Qi Kang (official)

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Qi Kang (Chinese: ; pinyin: Kàng) (740 – May 29, 804[1][2]), courtesy name Xiaju (Chinese: ; pinyin: Xiá ), was an official of the Chinese dynasty Tang Dynasty, serving as a chancellor during the reign of Emperor Dezong.

Background[edit]

Qi Kang was born in 740, during the reign of Emperor Xuanzong. His family was from Ding Prefecture (Chinese: 定州; pinyin: Dìng Zhōu, in modern Baoding, Hebei).[3] and claimed ancestry from the royal Jiang house of the Spring and Autumn Period state Qi.[4] His grandfather Qi Huan (Chinese: ; pinyin: Huǎn) was a well-known commandery governor during Emperor Xuanzong's reign, although his father Qi Ao (Chinese: ; pinyin: áo) was described to have served in an insignificant position.[5]

In Qi Kang's youth, the Anshi Rebellion swept over the northern parts of the Tang empire, and he took his mother and fled to Kuaiji (present-day Shaoxing in Zhejiang), where he spent his time studying. In Kuaiji, he met a daughter of the magistrate called Shiling and he married her after courting her for a year. He had two children with her.[3] It was said that he was good at writing, particularly when it came to reports on various matters.[5]

During Emperor Daizong's reign[edit]

During the Dali era (766-779) of Emperor Xuanzong's grandson Emperor Daizong, Zhang Yi the prefect of Shou Prefecture (Chinese: ; pinyin: Shòu Zhōu, in modern Lu'an, Anhui) invited Qi Kang to serve as an assistant.[6] It was said that Qi was capable administratively and literarily, and Zhang respected him.[5]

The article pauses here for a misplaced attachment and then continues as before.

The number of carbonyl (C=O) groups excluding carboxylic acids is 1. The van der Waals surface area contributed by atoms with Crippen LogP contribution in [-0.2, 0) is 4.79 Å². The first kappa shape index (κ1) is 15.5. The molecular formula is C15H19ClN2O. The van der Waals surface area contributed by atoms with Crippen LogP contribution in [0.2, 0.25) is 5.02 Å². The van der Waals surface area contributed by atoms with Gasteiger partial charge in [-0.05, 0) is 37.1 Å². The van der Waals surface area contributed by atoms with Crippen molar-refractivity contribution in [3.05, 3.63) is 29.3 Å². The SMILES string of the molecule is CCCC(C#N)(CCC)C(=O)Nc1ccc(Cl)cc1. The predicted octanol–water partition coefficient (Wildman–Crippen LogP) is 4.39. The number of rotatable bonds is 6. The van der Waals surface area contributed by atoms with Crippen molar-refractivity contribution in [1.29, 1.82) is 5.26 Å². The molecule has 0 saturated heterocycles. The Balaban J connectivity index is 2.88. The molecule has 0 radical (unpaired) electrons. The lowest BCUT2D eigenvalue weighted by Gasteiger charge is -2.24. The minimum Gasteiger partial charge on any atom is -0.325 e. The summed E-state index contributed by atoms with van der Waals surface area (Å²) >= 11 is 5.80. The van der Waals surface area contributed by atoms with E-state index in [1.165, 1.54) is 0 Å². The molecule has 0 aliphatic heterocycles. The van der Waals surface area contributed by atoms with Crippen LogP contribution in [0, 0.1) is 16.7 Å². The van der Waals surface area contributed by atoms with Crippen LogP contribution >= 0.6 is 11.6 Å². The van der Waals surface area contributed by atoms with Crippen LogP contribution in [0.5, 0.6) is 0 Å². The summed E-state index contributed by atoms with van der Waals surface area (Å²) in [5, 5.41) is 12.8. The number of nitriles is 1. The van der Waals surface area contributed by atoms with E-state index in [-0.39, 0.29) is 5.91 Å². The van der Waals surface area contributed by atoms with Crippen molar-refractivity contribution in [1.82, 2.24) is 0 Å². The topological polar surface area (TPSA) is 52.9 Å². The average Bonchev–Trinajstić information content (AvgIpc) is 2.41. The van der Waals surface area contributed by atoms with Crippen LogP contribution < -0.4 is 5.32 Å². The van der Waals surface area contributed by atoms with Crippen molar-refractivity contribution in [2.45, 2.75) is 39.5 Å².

During Emperor Dezong's reign[edit]

Early in the Jianzhong era (780-783) of Emperor Daizong's son Emperor Daizong, Zhang Yi became the governor of Jiangxi Circuit (Chinese: 西; pinyin: Jiāng, headquartered in modern Nanchang, Jiangxi), and Qi Kang followed him and continued to serve on his staff. After Zhang later served a stint as chancellor and was made the military governor (Jiedushi) of Fengxiang Circuit (Chinese: ; pinyin: Fèngxiáng, headquartered in modern Baoji, Shaanxi) in 782, he invited Qi to serve on his staff again. It was said that most of the military tactics that Zhang used at the time were suggested by Qi.[5]

In fall 783, when a mutiny at the capital Chang'an forced Emperor Dezong to flee to Fengtian (Chinese: ; pinyin: Fèngtiān, in modern Xianyang, Shaanxi), as Fengtian was a small city, Emperor Dezong considered further heading to Fengxiang. Meanwhile, Zhang, hearing of the mutiny and of Emperor Dezong's considering visiting Fengxiang, began undertaking preparations for the emperor's arrival. Qi Kang and fellow staff member Qi Ying pointed out that one of the military officers, Li Chulin (Chinese: ; pinyin: Chŭlín), was previously a subordinate of the mutiny leader Zhu Ci and would be difficult to control. Zhang thus issued an order that Li report to Long Prefecture (Chinese: ; pinyin: Lŏng zhōu, in modern Baoji). Li, giving excuses, did not report immediately, and Zhang, concentrating on welcoming the emperor, never followed up on whether Li left for Long Prefecture. That night, Li and his associates mutinied and attacked Zhang's headquarters. Zhang and two of his sons climbed over the city walls and tried to flee, but were captured by the mutineers and killed. Qi Kang and Qi Ying both fled to Fengtian, and Emperor Dezong made Qi Kang an imperial censor with the title Shiyushi (Chinese: ; pinyin: Shìshǐ).[7]